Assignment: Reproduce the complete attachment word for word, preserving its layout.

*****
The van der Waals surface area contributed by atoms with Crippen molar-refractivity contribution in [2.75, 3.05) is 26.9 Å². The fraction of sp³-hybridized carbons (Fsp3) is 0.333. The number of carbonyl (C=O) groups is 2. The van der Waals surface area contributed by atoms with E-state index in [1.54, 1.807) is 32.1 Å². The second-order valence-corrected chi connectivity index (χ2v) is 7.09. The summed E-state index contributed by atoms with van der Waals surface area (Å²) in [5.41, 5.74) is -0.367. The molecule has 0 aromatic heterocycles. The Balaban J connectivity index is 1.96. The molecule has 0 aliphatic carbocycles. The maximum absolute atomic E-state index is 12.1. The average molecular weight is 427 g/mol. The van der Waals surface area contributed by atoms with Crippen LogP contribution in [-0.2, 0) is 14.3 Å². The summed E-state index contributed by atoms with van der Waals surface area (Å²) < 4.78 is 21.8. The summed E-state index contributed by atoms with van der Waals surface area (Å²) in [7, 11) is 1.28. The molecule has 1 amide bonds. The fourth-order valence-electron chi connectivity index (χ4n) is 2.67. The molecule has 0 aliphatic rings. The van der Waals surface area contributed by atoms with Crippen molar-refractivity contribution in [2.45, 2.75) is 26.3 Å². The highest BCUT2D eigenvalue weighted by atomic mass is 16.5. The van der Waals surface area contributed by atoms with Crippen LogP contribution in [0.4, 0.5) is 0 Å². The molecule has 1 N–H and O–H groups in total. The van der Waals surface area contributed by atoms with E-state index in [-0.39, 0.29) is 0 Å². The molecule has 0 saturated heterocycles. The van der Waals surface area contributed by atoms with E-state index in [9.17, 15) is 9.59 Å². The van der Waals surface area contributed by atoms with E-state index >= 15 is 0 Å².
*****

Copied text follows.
The van der Waals surface area contributed by atoms with Crippen molar-refractivity contribution in [2.75, 3.05) is 26.9 Å². The fraction of sp³-hybridized carbons (Fsp3) is 0.333. The number of carbonyl (C=O) groups is 2. The van der Waals surface area contributed by atoms with E-state index in [1.54, 1.807) is 32.1 Å². The second-order valence-corrected chi connectivity index (χ2v) is 7.09. The summed E-state index contributed by atoms with van der Waals surface area (Å²) in [5.41, 5.74) is -0.367. The molecule has 0 aromatic heterocycles. The Balaban J connectivity index is 1.96. The molecule has 0 aliphatic carbocycles. The maximum absolute atomic E-state index is 12.1. The average molecular weight is 427 g/mol. The van der Waals surface area contributed by atoms with Crippen LogP contribution in [-0.2, 0) is 14.3 Å². The summed E-state index contributed by atoms with van der Waals surface area (Å²) < 4.78 is 21.8. The summed E-state index contributed by atoms with van der Waals surface area (Å²) in [7, 11) is 1.28. The molecule has 1 amide bonds. The fourth-order valence-electron chi connectivity index (χ4n) is 2.67. The molecule has 0 aliphatic rings. The van der Waals surface area contributed by atoms with Crippen molar-refractivity contribution in [2.45, 2.75) is 26.3 Å². The highest BCUT2D eigenvalue weighted by atomic mass is 16.5. The van der Waals surface area contributed by atoms with Crippen LogP contribution in [0.4, 0.5) is 0 Å². The molecule has 1 N–H and O–H groups in total. The van der Waals surface area contributed by atoms with E-state index in [-0.39, 0.29) is 0 Å². The molecule has 0 saturated heterocycles. The van der Waals surface area contributed by atoms with E-state index in [9.17, 15) is 9.59 Å². The van der Waals surface area contributed by atoms with E-state index >= 15 is 0 Å².